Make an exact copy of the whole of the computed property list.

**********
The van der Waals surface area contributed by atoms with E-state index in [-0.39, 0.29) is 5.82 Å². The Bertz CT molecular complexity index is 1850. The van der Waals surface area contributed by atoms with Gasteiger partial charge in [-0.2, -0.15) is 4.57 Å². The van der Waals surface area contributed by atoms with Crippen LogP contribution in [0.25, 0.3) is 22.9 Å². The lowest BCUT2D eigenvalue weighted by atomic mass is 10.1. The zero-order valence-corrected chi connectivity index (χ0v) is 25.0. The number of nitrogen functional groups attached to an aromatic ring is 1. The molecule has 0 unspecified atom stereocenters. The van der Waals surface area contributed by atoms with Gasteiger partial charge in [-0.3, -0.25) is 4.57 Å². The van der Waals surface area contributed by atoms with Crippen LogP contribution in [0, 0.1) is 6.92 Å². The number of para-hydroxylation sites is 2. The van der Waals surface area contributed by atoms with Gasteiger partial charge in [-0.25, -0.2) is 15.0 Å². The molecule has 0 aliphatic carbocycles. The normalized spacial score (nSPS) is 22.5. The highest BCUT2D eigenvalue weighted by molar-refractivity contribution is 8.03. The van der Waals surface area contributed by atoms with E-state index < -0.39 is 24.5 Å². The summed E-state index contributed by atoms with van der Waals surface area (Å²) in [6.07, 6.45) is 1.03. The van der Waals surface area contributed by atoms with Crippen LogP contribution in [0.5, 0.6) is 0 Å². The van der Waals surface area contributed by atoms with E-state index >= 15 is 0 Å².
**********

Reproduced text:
The van der Waals surface area contributed by atoms with E-state index in [-0.39, 0.29) is 5.82 Å². The Bertz CT molecular complexity index is 1850. The van der Waals surface area contributed by atoms with Gasteiger partial charge in [-0.2, -0.15) is 4.57 Å². The van der Waals surface area contributed by atoms with Crippen LogP contribution in [0.25, 0.3) is 22.9 Å². The lowest BCUT2D eigenvalue weighted by atomic mass is 10.1. The zero-order valence-corrected chi connectivity index (χ0v) is 25.0. The number of nitrogen functional groups attached to an aromatic ring is 1. The molecule has 0 unspecified atom stereocenters. The van der Waals surface area contributed by atoms with Gasteiger partial charge in [-0.3, -0.25) is 4.57 Å². The van der Waals surface area contributed by atoms with Crippen LogP contribution in [0, 0.1) is 6.92 Å². The number of para-hydroxylation sites is 2. The van der Waals surface area contributed by atoms with Gasteiger partial charge in [-0.25, -0.2) is 15.0 Å². The molecule has 0 aliphatic carbocycles. The normalized spacial score (nSPS) is 22.5. The highest BCUT2D eigenvalue weighted by molar-refractivity contribution is 8.03. The van der Waals surface area contributed by atoms with E-state index < -0.39 is 24.5 Å². The summed E-state index contributed by atoms with van der Waals surface area (Å²) in [6.07, 6.45) is 1.03. The van der Waals surface area contributed by atoms with Crippen LogP contribution in [0.5, 0.6) is 0 Å². The van der Waals surface area contributed by atoms with E-state index >= 15 is 0 Å².